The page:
Spa baths and sonatas
The hedonistic Amalfi coast has also inspired great artistic achievements
THIS is not an article about hedonism. Oh, no. Italy’s Amalfi coast may be the favoured historical playground of the bad and the beautiful — from Tiberius to Sophia Loren and Gwyneth Paltrow — but my theme is culture.
What is it about this rocky stretch of southwest Italy that has drawn such disparate artists as Wagner, DH Lawrence, Turner, John Steinbeck and Gore Vidal? Heck, you win. Let’s have some hedonism first.
I am sitting, bubbling nicely, in a Jacuzzi that, through the picture window beside it, looks over the town of Positano as it runs down to the sea. The Jacuzzi, in my marbled bathroom in the Leading Hotels of the World group’s Le Sirenuse, comes with an underwater HD screen and a bottle of champagne, or rather the room does — perhaps to console one for having to remortgage the house to pay the bill.
It is quite a Jacuzzi. Around me are the emerald hills of Positano, its brightly coloured little houses and shops full of Bulgari trinkets, gleaming like gems set in the silver of the waves below. In the distance, a sinuous island rises from the water resembling a woman with three breasts. As Aristotle Onassis once remarked, ‘‘If you take a woman to the Amalfi coast and fail to seduce her, you are not a man at all.’’
But what’s a girl like medoing in a Jacuzzi like this? Researching the cultural legacy of the coast. Or that’s my excuse. Forget five-star hotels, homemade tagliolini and all those bella figuras — including Jackie Kennedy, Paul Newman, Madonna and Miss Loren (who has a villa here) — who have walked the cobbled streets. What interests me is why men of genius were drawn here like iron filings to a magnet. It can’t have been Jacuzzis.
The unique feature of the Amalfi coast is its unadulterated natural beauty, honed, but unspoiled, by the touch of man: it is illegal to build here. Deep down I am pretty superficial, but this blessed plot induces a state of irresistible reverie. Look to the right and a sonnet begins to form, to the left a concerto.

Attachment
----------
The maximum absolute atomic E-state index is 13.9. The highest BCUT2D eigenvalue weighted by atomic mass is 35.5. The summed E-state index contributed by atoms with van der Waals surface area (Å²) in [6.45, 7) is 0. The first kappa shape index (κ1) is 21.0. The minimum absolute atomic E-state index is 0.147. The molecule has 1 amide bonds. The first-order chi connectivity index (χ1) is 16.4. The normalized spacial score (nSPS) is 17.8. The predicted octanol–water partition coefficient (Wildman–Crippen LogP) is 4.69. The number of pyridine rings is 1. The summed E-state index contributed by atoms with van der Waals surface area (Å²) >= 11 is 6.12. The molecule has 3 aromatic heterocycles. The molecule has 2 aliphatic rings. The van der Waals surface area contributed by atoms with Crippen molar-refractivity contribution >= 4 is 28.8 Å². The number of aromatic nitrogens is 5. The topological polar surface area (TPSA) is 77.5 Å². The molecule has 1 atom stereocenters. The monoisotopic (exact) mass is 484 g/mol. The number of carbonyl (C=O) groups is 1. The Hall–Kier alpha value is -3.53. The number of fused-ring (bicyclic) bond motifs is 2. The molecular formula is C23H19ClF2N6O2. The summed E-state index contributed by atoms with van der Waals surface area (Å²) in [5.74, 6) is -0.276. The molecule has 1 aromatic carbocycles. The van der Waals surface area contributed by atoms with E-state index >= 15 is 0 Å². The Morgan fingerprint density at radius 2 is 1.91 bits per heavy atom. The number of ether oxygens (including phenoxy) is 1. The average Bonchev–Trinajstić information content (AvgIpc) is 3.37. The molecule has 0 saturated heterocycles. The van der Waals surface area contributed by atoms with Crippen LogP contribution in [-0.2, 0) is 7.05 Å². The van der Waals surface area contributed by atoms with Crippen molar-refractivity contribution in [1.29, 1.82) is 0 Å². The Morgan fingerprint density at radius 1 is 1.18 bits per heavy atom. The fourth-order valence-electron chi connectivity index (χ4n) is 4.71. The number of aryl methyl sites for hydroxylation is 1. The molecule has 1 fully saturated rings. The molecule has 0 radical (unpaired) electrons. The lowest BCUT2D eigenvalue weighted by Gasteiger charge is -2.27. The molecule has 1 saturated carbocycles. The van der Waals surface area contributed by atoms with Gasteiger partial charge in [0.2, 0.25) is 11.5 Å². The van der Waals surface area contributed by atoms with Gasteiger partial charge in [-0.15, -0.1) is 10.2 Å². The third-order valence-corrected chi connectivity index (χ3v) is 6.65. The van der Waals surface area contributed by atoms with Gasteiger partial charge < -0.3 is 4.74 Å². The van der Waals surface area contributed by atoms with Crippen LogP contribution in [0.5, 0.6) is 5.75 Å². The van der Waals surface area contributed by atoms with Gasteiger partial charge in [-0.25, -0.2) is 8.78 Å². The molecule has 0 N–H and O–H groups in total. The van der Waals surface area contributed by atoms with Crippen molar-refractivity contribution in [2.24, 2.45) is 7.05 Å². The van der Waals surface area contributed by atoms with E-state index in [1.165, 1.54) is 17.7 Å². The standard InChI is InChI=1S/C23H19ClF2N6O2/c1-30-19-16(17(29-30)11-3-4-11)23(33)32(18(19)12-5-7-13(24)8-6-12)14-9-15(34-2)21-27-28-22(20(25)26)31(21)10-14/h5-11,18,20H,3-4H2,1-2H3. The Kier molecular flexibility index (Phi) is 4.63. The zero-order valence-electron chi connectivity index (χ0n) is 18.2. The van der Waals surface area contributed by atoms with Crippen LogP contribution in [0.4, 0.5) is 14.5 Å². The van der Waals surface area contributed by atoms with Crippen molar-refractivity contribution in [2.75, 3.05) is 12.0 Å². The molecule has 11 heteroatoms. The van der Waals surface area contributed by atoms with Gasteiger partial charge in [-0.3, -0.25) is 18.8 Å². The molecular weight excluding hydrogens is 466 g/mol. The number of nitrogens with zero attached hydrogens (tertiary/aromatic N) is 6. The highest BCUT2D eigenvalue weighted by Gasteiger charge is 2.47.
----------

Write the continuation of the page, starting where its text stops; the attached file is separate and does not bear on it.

Nearby are the gardens of the Villa Rufolo in Ravello. Richard Wagner once said he would never have composed Parsifal had he not been inspired by its beauty.
Without the bay of Positano we would have fewer Turner seascapes. Tennessee Williams penned Cat on a Hot Tin Roof after hearing the story of a dysfunctional local family. Vidal remarked that the majesty of the view from his house in Ravello spurred him to write Lincoln. Without the coast’s amethyst sunsets, a local songwriter called Eduardo di Capua would never have composed O Sole Mio. Where would Cornetto ice-cream advertisements and the Three Tenors have been without that?
So I reiterate, this is not an article about decadent trivia. I emerge from the Jacuzzi, slip into something less comfortable to catch the evening bus to Ravello. There are large groups of tourists, even in the winter months, and the sun seems to shine every day, warm enough for sitting outside in December and January, growing balmy and then scorching in the spring and summer.
Ravello is 400m above sea level, and many of its houses are built into the hills, punctuated by ravines reveal-